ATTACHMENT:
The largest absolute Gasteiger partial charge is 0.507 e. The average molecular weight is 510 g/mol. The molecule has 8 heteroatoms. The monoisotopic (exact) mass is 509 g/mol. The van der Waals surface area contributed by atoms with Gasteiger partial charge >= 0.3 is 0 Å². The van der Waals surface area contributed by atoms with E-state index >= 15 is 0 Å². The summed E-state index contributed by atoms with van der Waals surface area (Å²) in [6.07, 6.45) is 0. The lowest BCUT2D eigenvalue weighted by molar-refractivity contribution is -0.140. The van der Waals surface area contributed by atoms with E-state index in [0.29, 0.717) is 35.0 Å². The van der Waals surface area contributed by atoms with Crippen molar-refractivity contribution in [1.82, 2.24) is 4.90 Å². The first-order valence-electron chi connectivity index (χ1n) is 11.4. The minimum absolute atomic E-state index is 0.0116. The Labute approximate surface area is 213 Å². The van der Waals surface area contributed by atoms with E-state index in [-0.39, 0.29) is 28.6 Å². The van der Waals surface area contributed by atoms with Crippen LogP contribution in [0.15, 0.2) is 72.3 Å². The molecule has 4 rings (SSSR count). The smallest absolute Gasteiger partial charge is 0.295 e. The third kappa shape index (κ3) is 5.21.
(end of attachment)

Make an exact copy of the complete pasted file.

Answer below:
The largest absolute Gasteiger partial charge is 0.507 e. The average molecular weight is 510 g/mol. The molecule has 8 heteroatoms. The monoisotopic (exact) mass is 509 g/mol. The van der Waals surface area contributed by atoms with Gasteiger partial charge >= 0.3 is 0 Å². The van der Waals surface area contributed by atoms with E-state index >= 15 is 0 Å². The summed E-state index contributed by atoms with van der Waals surface area (Å²) in [6.07, 6.45) is 0. The lowest BCUT2D eigenvalue weighted by molar-refractivity contribution is -0.140. The van der Waals surface area contributed by atoms with E-state index in [0.29, 0.717) is 35.0 Å². The van der Waals surface area contributed by atoms with Crippen molar-refractivity contribution in [1.82, 2.24) is 4.90 Å². The first-order valence-electron chi connectivity index (χ1n) is 11.4. The minimum absolute atomic E-state index is 0.0116. The Labute approximate surface area is 213 Å². The van der Waals surface area contributed by atoms with E-state index in [-0.39, 0.29) is 28.6 Å². The van der Waals surface area contributed by atoms with Crippen LogP contribution in [0.15, 0.2) is 72.3 Å². The molecule has 4 rings (SSSR count). The smallest absolute Gasteiger partial charge is 0.295 e. The third kappa shape index (κ3) is 5.21.